Callie Oldfield (Biology, C’15) and Jonathan Evans (Professor of Biology) recently published the results of a study on a positive interaction between invasive wild hogs (Sus scrofa) and invasive yellow nutsedge (Cyperus esculentus).
They studied the effect of wild hog foraging disturbance on yellow nutsedge populations on St. Catherines Island, Georgia. Over 12 years, Dr. Evans monitored populations of clonal yellow nutsedge in hog foraging disturbance as part of the Island Ecology course.
Callie and Dr. Evans found that yellow nutsedge populations rebounded through clonal propagation after a hog disturbance. Hogs returned to the same disturbances approximately every 5 years to forage, resulting in the long-term perpetuation of yellow nutsedge.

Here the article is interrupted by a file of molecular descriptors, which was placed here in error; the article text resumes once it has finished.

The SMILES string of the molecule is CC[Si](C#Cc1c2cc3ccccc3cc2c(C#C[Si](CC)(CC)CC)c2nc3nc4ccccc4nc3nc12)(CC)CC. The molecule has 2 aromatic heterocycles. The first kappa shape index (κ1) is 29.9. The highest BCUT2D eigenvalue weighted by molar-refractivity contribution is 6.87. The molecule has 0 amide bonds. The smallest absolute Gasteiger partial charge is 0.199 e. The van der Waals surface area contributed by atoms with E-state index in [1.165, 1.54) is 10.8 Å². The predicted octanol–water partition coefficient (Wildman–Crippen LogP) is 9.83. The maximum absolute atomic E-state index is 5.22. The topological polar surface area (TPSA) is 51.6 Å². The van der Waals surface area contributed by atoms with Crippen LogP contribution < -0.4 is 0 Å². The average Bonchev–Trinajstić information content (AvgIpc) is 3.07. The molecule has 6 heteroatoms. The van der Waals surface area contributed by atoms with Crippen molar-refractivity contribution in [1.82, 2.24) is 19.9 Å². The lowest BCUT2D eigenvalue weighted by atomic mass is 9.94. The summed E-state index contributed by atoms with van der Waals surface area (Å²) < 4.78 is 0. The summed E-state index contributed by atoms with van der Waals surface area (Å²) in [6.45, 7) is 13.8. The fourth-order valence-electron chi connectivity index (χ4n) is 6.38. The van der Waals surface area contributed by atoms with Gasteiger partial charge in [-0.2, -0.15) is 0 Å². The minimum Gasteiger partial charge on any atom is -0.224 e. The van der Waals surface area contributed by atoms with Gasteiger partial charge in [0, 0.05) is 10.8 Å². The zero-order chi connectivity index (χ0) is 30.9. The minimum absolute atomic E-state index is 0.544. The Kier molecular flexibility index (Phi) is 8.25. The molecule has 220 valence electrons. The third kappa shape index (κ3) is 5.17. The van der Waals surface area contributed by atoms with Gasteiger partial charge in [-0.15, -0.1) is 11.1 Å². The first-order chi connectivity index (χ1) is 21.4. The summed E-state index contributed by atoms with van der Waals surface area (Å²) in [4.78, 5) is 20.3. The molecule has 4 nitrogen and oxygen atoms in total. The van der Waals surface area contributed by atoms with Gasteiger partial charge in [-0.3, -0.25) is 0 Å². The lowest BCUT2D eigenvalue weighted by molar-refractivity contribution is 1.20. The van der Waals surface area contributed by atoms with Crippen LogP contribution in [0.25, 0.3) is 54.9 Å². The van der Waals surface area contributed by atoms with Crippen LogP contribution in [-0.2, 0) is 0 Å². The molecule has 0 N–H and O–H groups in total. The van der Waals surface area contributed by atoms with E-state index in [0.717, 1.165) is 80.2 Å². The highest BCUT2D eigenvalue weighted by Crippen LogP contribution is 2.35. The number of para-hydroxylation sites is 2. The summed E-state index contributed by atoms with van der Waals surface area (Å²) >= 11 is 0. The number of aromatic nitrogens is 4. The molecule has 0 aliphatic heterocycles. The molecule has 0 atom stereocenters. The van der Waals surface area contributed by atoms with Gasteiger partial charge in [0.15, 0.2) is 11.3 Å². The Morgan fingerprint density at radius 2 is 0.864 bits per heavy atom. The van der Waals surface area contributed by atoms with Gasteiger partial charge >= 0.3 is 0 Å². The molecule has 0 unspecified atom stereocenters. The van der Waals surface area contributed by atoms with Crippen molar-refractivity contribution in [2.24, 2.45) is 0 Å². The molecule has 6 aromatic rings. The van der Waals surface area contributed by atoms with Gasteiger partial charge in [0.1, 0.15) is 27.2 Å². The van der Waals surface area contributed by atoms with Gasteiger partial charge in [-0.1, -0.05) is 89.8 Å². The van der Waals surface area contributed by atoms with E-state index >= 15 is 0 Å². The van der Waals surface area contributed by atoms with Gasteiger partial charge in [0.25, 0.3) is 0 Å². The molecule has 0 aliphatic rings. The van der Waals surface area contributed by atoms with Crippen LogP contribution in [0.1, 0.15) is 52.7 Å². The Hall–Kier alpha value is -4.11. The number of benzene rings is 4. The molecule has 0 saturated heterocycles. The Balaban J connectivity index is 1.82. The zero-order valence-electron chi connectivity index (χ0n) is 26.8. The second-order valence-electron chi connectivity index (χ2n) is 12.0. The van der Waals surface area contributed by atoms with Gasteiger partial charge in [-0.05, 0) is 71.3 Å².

“We show evidence of an invasive species promoting another invasive species, an interaction which will probably become more common in the future,” Callie Oldfield comments.
This invasive-invasive interaction resembles farming, in which the hogs “tend” a crop by removing native plant cover on a repeated basis, which promotes yellow nutsedge. “Yellow nutsedge is one of the first crops domesticated by humans, and it is likely that humans, like the hogs, took advantage of the clonal nature of this plant to perpetuate it,” Callie adds.
Their manuscript “Twelve years of repeated wild hog activity promotes population maintenance of an invasive clonal plant in a coastal dune ecosystem” was published online in the open-access journal Ecology and Evolution. Read the full article here.
Callie Oldfield has worked as a post-baccalaureate fellow for the last year, focusing on plant ecology research. She plans to attend the University of Georgia in the fall to pursue a PhD in Plant Biology.